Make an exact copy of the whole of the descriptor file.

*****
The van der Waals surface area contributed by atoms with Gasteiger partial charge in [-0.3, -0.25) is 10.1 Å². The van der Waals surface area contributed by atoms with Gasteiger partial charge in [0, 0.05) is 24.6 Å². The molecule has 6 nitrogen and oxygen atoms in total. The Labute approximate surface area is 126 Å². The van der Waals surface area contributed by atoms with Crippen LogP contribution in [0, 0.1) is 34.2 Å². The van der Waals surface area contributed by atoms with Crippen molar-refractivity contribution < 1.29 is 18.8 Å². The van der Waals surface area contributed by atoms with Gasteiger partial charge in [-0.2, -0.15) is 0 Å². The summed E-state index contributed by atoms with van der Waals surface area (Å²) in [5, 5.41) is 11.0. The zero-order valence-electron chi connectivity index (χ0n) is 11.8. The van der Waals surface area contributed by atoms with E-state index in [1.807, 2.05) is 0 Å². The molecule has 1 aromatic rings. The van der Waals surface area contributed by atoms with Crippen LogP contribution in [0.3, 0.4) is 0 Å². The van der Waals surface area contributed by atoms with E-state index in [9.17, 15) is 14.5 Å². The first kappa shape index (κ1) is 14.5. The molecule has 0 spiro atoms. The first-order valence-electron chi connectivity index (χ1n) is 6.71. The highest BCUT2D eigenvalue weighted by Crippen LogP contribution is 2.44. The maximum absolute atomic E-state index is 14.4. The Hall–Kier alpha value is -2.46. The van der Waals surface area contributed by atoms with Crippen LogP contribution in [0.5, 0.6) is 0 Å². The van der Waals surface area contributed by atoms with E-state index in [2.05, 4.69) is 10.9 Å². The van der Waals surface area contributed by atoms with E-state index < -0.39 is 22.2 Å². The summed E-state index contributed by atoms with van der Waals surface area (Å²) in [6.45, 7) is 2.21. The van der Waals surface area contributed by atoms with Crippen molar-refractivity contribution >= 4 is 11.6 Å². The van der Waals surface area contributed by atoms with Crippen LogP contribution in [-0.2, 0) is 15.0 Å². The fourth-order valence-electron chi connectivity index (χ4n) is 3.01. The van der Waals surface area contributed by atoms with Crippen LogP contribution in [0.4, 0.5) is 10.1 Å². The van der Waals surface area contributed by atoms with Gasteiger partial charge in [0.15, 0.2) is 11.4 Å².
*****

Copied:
The van der Waals surface area contributed by atoms with Gasteiger partial charge in [-0.3, -0.25) is 10.1 Å². The van der Waals surface area contributed by atoms with Gasteiger partial charge in [0, 0.05) is 24.6 Å². The molecule has 6 nitrogen and oxygen atoms in total. The Labute approximate surface area is 126 Å². The van der Waals surface area contributed by atoms with Crippen LogP contribution in [0, 0.1) is 34.2 Å². The van der Waals surface area contributed by atoms with Crippen molar-refractivity contribution < 1.29 is 18.8 Å². The van der Waals surface area contributed by atoms with Gasteiger partial charge in [-0.2, -0.15) is 0 Å². The summed E-state index contributed by atoms with van der Waals surface area (Å²) in [5, 5.41) is 11.0. The zero-order valence-electron chi connectivity index (χ0n) is 11.8. The van der Waals surface area contributed by atoms with E-state index in [1.807, 2.05) is 0 Å². The molecule has 1 aromatic rings. The van der Waals surface area contributed by atoms with Crippen LogP contribution in [0.3, 0.4) is 0 Å². The van der Waals surface area contributed by atoms with E-state index in [9.17, 15) is 14.5 Å². The first kappa shape index (κ1) is 14.5. The molecule has 0 spiro atoms. The first-order valence-electron chi connectivity index (χ1n) is 6.71. The highest BCUT2D eigenvalue weighted by Crippen LogP contribution is 2.44. The maximum absolute atomic E-state index is 14.4. The Hall–Kier alpha value is -2.46. The van der Waals surface area contributed by atoms with Crippen LogP contribution in [0.5, 0.6) is 0 Å². The van der Waals surface area contributed by atoms with E-state index in [2.05, 4.69) is 10.9 Å². The van der Waals surface area contributed by atoms with E-state index < -0.39 is 22.2 Å². The summed E-state index contributed by atoms with van der Waals surface area (Å²) in [6.45, 7) is 2.21. The van der Waals surface area contributed by atoms with Crippen molar-refractivity contribution >= 4 is 11.6 Å². The van der Waals surface area contributed by atoms with Crippen LogP contribution in [-0.2, 0) is 15.0 Å². The fourth-order valence-electron chi connectivity index (χ4n) is 3.01. The van der Waals surface area contributed by atoms with Crippen LogP contribution in [0.4, 0.5) is 10.1 Å². The van der Waals surface area contributed by atoms with Gasteiger partial charge in [0.15, 0.2) is 11.4 Å².